Materials Availability and the Supply Chain: Risks, Effects, and Responses
Author(s)Alonso, Elisa; Field, Frank; Gregory, Jeremy; Kirchain, Randolph
Supply chain stakeholders should be aware of the stresses that supply chains place on materials use and the vulnerability of the supply base for that material to change. The question of materials availability is an issue that has been addressed many times over the past 200 years by scientists, engineers and economists, and it is an issue with many levels of complexity. This document examines the question of materials vulnerability, or conversely materials availability, from the perspective of a supply chain decision-maker. Specifically, it addresses four elements of this question: (1) Outcomes: What types of changes can be observed in supply chains as a result of limited materials availability? (2) Mechanisms: What can cause supply chains to face limited raw materials availability? (3) Metrics: How can supply chain decision-makers screen for materials availability vulnerability? (4) Strategies: How can supply chains adapt to become more resilient to potential limited materials availability? This paper, through the use of detailed case analyses, suggests that there are specific outcomes – technological, operational, and geographic – which can be expected within supply chains when limitations on materials emerge and that at least two mechanisms can drive limited access to materials. These results are complemented with an examination of metrics to diagnose vulnerability and a preliminary discussion of preventative prescriptions for the supply chain.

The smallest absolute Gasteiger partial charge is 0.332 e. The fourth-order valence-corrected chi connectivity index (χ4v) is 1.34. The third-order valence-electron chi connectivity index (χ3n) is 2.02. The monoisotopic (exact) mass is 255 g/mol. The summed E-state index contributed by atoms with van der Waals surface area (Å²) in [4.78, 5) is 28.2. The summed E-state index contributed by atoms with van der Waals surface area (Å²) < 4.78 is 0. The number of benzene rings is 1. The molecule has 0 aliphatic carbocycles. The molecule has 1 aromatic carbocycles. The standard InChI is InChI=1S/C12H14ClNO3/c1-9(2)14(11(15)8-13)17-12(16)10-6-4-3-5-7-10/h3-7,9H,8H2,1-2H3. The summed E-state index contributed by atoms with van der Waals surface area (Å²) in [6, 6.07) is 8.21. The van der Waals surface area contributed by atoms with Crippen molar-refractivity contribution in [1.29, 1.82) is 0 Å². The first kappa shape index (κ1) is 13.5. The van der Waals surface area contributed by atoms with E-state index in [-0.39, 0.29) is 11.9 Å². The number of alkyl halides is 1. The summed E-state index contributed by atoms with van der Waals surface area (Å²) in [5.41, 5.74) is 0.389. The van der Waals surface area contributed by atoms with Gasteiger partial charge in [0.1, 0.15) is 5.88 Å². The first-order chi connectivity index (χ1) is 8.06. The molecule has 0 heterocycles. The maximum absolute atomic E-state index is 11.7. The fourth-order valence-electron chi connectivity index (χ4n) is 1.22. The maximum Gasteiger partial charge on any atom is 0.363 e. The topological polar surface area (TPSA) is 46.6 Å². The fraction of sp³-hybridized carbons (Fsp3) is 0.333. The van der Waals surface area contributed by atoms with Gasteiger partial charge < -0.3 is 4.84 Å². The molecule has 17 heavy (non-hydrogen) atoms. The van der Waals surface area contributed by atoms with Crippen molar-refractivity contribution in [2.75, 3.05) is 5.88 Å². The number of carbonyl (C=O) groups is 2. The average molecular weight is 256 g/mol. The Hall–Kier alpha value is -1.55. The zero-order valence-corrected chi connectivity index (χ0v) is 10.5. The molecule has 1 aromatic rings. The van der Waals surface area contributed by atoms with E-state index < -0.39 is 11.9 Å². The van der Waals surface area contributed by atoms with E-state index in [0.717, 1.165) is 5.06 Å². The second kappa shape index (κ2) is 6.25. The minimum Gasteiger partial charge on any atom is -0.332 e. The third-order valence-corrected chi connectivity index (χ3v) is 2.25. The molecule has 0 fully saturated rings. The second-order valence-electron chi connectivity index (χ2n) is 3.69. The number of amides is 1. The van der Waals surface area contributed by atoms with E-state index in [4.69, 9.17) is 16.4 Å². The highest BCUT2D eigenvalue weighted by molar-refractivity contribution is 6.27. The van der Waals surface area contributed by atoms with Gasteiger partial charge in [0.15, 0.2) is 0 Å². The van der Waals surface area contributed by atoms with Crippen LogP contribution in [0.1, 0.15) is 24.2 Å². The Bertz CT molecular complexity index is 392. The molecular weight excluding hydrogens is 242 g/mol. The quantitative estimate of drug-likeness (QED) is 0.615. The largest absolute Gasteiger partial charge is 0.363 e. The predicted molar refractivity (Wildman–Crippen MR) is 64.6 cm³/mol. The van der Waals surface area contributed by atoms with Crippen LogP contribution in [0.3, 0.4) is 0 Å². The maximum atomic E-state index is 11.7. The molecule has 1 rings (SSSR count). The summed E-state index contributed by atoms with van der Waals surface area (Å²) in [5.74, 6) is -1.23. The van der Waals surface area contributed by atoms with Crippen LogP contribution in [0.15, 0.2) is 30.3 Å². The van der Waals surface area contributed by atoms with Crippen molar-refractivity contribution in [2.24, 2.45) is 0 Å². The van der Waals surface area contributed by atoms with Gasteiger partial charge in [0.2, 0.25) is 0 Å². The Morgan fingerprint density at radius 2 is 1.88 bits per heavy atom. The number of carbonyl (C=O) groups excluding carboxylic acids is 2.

resource scarcity, supply chain, metrics, case studies, cobalt, copper